Reference : Is motor sequence learning impaired in Developmental Coordination Disorder?
Scientific congresses and symposiums : Poster
Social & behavioral sciences, psychology : Neurosciences & behavior
http://hdl.handle.net/2268/128423
Is motor sequence learning impaired in Developmental Coordination Disorder?
English
Lejeune, Caroline mailto [Université de Liège - ULg > Département de Psychologie : cognition et comportement > Neuropsychologie >]
Catale, Corinne mailto [Université de Liège - ULg > Département de Psychologie : cognition et comportement > Département de Psychologie : cognition et comportement >]
Schmitz, Xavier mailto [Université de Liège - ULg > Département de Psychologie : cognition et comportement > Neuropsychologie >]
Lambert, Mandy []
Meulemans, Thierry mailto [Université de Liège - ULg > Services généraux (Fac. de psycho. et des sc. de l'éducat.) > Doyen de la Faculté de Psychologie et des sc. de l'éducation >]
2012
Yes
International
8th FENS Forum of Neuroscience
July 14-18, 2012
Barcelone
Spain
[en] Developmental coordination disorder ; motor learning ; sequence
[en] Developmental Coordination Disorder (DCD) is a developmental disorder characterized by marked impairments in motor skills. Despite its negative impact on daily activities and on cognitive and academic performance, the mechanisms underlying this disorder remain largely unknown. One hypothesis that has been proposed is that the poor motor coordination abilities may be attributed to impairments in motor learning and, more specifically, in learning of the correct sequencing of movements (Gheysen et al., 2011). To date, only two studies have directly investigated sequence learning in DCD, but their results are contradictory. The aim of this study was to explore learning of motor sequence in DCD children by means of a modified version of the Serial Reaction Time (SRT) task where the standard keyboard was replaced by a touch screen in order to reduce the impact of the DCD group’s motor difficulties. A total of 34 children (17 with DCD and 17 typically developing (TD) children aged between 6 and 12 years old participated in this study. Results show that DCD children were able to learn the sequence as fast and as accurately as TD children. These findings, showing that children with DCD present the same degree of implicit learning as TD children, differ from those obtained by Gheysen et al. (2011) and so, challenge the motor sequence learning deficit hypothesis. We suggest that differences between studies are not related to an implicit sequence learning deficit per se in children with DCD, but rather to methodological aspects like the response mode used in the studies.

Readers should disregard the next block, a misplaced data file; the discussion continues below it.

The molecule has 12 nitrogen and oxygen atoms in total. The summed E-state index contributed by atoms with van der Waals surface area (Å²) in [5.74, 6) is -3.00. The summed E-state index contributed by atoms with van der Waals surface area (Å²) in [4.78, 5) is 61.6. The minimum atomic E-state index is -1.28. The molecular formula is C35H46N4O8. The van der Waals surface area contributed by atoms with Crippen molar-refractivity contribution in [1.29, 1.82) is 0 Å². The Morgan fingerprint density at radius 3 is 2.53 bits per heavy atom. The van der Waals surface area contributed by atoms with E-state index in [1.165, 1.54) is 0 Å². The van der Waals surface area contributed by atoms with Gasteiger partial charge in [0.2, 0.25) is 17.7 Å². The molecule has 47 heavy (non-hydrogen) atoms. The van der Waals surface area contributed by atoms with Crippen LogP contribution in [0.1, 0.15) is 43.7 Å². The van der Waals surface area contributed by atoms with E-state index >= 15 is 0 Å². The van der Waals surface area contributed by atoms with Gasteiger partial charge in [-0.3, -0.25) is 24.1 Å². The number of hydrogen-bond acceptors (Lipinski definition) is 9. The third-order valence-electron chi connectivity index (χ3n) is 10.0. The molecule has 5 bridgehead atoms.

http://hdl.handle.net/2268/128423

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